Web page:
(RxWiki News) The vast majority of children who develop Hodgkin lymphoma beat the blood cancer after treatment, which includes powerful radiation. A new study looked at how that therapy affected young patients later in life.
Girls over the age of 9 who were treated for Hodgkin lymphoma had an increased risk of developing breast cancer as young women, a new long-term study has discovered.
These findings suggest that young adult women who were treated for Hodgkin lymphoma as children should be monitored closely for breast cancer, according to the authors of this study.
"If your child has ongoing night sweats, see your pediatrician."
Günther Schellong, MD, led this observational study on behalf of the German Working Group on the Long-Term Sequelae of Hodgkin’s Disease. The research was designed to look at the long-term effects of treating Hodgkin lymphoma (also known as Hodgkin’s disease).
Hodgkin lymphoma makes up about 4 percent of the nearly 11,500 childhood cancers that occur in the US every year. The childhood form of this cancer usually starts in the lymph nodes (part of the immune system) of the neck or behind the lungs.
Hodgkin lymphoma is treated with a combination of chemotherapy and radiation therapy. And these treatments can save lives, with the five-year survival rate for youngsters being 96 percent.
This study included 590 girls who were treated for Hodgkin lymphoma as girls and adolescents between 1978 and 1995.
Dr. Schellong’s team followed these young women until July 2012, by which time 26 of the 590 participants had developed breast cancer. Here’s what the researchers learned:
- Participants had been treated for Hodgkin lymphoma between the ages of 9.9 and 16.2 years — what’s known as the “pubertal phase” of development.
- The median time between Hodgkin lymphoma treatment and breast cancer diagnosis was 20.7 years.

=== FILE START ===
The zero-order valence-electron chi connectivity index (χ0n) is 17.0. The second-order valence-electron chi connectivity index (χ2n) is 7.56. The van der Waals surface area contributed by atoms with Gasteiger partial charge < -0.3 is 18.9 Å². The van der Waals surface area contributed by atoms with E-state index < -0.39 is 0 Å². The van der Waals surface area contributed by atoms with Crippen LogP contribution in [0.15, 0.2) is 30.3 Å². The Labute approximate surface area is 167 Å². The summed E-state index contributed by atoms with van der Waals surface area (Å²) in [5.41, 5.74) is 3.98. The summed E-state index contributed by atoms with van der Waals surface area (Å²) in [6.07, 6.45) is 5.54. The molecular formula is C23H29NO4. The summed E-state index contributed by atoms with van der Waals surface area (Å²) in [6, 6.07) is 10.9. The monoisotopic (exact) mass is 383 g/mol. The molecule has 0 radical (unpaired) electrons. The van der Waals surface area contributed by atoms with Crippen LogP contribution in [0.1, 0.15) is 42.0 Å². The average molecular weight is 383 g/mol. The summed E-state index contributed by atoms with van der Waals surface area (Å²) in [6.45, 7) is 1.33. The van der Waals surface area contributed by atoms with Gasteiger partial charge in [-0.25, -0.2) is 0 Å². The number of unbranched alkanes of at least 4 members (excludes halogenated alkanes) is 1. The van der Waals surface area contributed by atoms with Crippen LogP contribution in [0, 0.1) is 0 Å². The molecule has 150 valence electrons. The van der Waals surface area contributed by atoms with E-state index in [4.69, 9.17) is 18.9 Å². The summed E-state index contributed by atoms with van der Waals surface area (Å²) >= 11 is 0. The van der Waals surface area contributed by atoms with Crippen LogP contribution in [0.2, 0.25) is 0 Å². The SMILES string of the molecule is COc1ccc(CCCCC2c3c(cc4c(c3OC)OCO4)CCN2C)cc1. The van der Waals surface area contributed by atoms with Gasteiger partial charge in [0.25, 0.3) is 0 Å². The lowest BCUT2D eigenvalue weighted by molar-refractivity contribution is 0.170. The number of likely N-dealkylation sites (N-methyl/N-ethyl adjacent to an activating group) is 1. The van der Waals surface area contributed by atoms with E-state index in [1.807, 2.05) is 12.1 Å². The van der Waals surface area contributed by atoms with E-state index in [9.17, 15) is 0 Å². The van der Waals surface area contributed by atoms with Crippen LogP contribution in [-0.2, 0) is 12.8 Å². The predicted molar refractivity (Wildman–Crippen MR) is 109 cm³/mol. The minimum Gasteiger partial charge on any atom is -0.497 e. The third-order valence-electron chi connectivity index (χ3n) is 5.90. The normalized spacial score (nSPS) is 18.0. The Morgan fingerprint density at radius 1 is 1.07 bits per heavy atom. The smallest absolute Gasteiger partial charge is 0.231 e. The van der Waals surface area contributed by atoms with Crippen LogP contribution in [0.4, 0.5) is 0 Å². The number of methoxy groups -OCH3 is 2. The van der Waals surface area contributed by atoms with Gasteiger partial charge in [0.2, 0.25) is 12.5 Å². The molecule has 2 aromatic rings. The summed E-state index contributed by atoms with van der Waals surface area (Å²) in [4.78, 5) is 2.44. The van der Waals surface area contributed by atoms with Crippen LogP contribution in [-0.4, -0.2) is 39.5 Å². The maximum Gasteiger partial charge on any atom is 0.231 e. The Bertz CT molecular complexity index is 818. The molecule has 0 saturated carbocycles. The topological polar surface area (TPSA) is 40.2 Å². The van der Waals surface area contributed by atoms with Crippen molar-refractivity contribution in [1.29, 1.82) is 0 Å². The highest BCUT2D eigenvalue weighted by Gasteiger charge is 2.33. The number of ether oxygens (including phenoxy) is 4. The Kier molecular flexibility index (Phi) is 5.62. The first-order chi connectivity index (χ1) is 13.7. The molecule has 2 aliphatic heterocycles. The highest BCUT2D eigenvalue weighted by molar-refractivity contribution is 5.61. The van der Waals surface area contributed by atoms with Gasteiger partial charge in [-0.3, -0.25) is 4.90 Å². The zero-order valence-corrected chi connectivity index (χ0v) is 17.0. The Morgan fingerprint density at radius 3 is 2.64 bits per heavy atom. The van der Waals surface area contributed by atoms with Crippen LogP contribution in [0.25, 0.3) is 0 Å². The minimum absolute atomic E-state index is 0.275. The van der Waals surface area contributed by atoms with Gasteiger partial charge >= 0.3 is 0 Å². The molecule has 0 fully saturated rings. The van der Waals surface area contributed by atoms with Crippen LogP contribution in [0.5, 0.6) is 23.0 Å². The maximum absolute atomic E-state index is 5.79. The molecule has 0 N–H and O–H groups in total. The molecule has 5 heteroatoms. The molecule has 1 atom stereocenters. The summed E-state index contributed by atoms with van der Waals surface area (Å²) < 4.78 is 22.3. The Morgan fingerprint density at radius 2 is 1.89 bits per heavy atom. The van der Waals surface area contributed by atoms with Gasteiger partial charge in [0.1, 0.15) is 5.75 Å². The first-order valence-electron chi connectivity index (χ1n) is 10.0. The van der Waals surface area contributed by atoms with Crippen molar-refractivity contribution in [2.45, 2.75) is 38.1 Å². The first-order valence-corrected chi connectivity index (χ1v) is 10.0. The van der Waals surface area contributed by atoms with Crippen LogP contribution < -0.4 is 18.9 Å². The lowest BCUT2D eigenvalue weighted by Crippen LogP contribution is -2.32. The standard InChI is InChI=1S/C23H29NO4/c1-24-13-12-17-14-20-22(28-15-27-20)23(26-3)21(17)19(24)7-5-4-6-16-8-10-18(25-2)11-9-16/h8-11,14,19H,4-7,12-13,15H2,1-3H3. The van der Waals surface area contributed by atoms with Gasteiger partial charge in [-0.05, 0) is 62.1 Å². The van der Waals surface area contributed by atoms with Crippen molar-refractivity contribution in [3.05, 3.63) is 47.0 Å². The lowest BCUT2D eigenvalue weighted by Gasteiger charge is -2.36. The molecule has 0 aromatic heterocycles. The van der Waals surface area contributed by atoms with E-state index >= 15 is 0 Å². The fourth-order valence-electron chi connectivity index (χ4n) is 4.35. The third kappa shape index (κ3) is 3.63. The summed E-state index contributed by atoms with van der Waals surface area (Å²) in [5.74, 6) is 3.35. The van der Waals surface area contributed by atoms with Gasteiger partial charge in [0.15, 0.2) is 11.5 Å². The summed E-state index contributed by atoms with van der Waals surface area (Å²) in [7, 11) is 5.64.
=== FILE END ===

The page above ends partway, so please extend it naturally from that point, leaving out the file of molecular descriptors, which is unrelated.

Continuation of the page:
- The median age of the women diagnosed with breast cancer was 35.3 years
- The youngest Hodgkin lymphoma survivor diagnosed with breast cancer was 26.8 years old.
“For women aged 25 to 45 in this series, the frequency of breast cancer was 24 times as high as in the corresponding normal population,” the study's authors wrote.
Based on these findings, the researchers suggested that extra care be taken when treating young girls for Hodgkin lymphoma. “In particular, when supradiaphragmatic [above the diaphragm] radiotherapy is necessary in girls over the age of 9, the extent of irradiated parts of the breast should be kept as small as can be medically justified.”
Alexis Harvey, MD, medical Director of the NJ Region of 21st Century Oncology, has treated girls who later developed breast cancer. Dr. Harvey told dailyRx News, “Screening for this patient population needs to be instituted at an early age, and the women need to be counseled regarding the need for consistent self-breast examinations. With new technology, the radiation treatments are tapered to the nodal sites only, but avoiding the breast is nearly impossible, and the increased breast cancer risk needs to be addressed.”
This study was published in the January issue of Deutsches Ärzteblatt International.
The research was funded by the German Childhood Cancer Foundation, the Children's Cancer Aid Ministery, Jens Brunken Foundation and the German Cancer Aid.
No financial conflicts of interest were reported.